Taradiddle (or tarradiddle) is a word that refers to two related ideas. One meaning for taradiddle is that of an implausible story, a fib, a small falsehood, a trifling lie, baloney, bilgewater, poppycock, or tommyrot. The other meaning is nonsensical written or spoken words, any pretentious twaddle, bosh, tosh, drool, fairy tale, humbug, or cock-and-bull story. If one calls another's story taradiddle, one means to say that it is quite obviously false, and perhaps an excuse.

The etymology of taradiddle is uncertain, though some relate it to the verb diddle, which means "to cheat", or from the Old English didrian, meaning "to deceive". In 1796, taradiddle was put into a dictionary of colloquial speech, as a synonym for fib. Taradiddle is also found in the 50th paragraph the fourth chapter of the 1917 English translation of Fyodor Dostoyevsky's 1866 Crime and Punishment.

There is an 81-card card game, Taradiddle!, created by the American company Biffley's, and marketed through Gamewright. The goal of the game is to match certain cards with a colour or an article of clothing, but failing this, to bluff. If the deception is caught, then the player's nose grows in length. Winning is determined by shortest nose length.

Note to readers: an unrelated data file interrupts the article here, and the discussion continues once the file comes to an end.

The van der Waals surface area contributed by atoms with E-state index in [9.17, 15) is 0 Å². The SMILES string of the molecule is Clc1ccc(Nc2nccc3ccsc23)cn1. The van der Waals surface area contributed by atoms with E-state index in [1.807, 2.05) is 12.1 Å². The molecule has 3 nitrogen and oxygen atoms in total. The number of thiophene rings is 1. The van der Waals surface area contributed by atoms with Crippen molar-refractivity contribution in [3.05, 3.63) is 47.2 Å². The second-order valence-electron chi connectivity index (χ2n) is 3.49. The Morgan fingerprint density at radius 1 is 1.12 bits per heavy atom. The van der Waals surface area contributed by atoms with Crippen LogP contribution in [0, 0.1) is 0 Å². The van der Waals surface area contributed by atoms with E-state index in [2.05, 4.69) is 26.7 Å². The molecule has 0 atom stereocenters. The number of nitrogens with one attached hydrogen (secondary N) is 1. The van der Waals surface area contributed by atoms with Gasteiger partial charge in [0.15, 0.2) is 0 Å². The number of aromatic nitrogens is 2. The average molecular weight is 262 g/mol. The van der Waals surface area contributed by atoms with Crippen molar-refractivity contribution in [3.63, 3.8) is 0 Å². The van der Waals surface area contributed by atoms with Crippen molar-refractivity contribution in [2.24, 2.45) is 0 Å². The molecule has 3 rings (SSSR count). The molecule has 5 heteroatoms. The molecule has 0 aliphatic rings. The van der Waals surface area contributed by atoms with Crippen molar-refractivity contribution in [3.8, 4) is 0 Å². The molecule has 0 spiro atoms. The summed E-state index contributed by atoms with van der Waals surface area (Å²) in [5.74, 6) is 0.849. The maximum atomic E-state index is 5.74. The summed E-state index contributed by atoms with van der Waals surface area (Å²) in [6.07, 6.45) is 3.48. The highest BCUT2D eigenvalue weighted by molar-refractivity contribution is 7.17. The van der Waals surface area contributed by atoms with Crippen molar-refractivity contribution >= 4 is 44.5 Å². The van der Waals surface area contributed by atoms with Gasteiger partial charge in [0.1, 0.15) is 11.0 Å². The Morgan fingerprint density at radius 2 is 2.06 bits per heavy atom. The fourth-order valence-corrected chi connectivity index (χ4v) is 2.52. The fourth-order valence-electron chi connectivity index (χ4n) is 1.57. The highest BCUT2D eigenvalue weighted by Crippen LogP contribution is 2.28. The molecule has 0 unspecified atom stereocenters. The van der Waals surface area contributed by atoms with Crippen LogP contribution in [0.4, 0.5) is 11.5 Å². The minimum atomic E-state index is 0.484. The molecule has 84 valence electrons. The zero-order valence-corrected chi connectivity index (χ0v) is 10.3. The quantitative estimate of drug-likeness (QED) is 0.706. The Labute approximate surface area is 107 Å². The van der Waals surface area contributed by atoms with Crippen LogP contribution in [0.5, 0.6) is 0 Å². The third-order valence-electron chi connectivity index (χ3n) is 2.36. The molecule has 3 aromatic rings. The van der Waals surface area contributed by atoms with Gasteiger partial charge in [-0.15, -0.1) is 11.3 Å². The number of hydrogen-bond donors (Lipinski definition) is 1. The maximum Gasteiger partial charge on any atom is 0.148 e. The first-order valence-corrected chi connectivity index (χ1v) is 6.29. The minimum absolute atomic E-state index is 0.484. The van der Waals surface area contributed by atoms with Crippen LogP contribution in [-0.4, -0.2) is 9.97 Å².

There is also a band in southwest England by the name of Taradiddle. Between the five members, Dave, Mandi, Paddy, Roddy, and Scooby, they play twenty instruments. Their musical style ranges from ballad to techno to gothic to folk. However, they no longer are playing shows, as members Dave and Mandi began raising a child.

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